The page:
The death of alligator Okefenokee Joe, an inhabitant of Georgia’s Okefenokee Swamp Park, was announced by the University of Georgia Marine Extension and Georgia Sea Grant’s Coastal Ecology Lab on Facebook last week after his satellite tag went unresponsive.
Officials ruled out any suspicious reasons for the death.
“Okefenokee Joe, one of the alligators in our satellite tag study sponsored by Okefenokee Swamp Park, has passed away due to old age,” the Coastal Ecology Lab said on Facebook. “Okefenokee Joe was revered as the dominant male alligator in the Park for a while.”
Officials believe the alligator died on 20 July as his satellite tag did not record any activities after that day. They added that they had initially hoped the tag had simply fallen off Joe “as it had been several weeks since we had received any GPS points from him”.
“Oke Joe passed in a remote and secluded place in the Park that required some minor bushwhacking to reach. As time had passed, Joe had decomposed, recycling his nutrients to the swamp,” the Coastal Ecology Lab said in its post.
“Our team recovered the tag along with the nuchals that were still attached to the tag (since the epoxy used to secure the tag does not break down).”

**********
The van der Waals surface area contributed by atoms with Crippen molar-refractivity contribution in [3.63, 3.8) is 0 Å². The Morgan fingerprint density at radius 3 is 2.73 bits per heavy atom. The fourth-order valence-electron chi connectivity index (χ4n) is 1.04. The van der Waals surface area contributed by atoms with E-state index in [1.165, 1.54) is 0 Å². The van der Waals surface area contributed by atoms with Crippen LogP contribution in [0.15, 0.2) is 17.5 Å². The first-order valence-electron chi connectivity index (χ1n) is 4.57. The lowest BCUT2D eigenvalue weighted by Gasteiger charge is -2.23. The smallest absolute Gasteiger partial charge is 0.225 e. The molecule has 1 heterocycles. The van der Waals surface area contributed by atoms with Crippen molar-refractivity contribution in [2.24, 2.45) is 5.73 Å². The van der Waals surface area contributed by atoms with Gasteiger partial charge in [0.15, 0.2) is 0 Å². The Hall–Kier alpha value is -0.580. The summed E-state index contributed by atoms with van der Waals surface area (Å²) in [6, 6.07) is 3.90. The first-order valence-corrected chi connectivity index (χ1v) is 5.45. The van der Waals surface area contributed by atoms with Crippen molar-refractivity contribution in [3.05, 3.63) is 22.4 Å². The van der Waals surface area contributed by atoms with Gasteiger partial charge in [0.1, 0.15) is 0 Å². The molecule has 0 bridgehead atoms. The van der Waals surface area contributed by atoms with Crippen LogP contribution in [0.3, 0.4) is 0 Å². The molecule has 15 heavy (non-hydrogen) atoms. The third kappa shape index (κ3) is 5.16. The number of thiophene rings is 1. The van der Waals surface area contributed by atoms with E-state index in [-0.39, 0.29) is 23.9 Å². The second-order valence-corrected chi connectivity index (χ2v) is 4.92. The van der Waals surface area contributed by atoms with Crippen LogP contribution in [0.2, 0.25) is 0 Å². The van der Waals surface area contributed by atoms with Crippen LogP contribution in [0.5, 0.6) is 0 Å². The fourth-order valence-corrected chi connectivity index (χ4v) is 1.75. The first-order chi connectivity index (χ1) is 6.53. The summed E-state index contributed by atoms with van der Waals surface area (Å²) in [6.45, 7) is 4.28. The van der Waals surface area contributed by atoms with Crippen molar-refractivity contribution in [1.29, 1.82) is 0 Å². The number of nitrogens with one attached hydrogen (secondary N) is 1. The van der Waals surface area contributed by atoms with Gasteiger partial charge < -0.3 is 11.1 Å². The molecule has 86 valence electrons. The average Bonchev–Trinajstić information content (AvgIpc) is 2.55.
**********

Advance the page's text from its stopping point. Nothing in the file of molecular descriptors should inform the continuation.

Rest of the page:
Lab authorities said Joe was an old alligator who had scar tissue over both eyes and his scutes were almost worn smooth. "Alligators can live to be approximately 80 years old though so it is possible he was close to that!" the post said.
At 11 feet, 5 inches long and weighing more than 400 pounds, Joe was the largest alligator tagged by the Coastal Ecology Lab in Okefenokee Swamp.
Officials hope to find the famous alligator’s lineage with the help of their genetic study.
“We are so grateful to have known him, for his contribution to science and the further understanding and preservation of his species. Since we have a tissue sample from Okefenokee Joe, his legacy and story will continue to grow as we identify his descendants through our research,” the post said.
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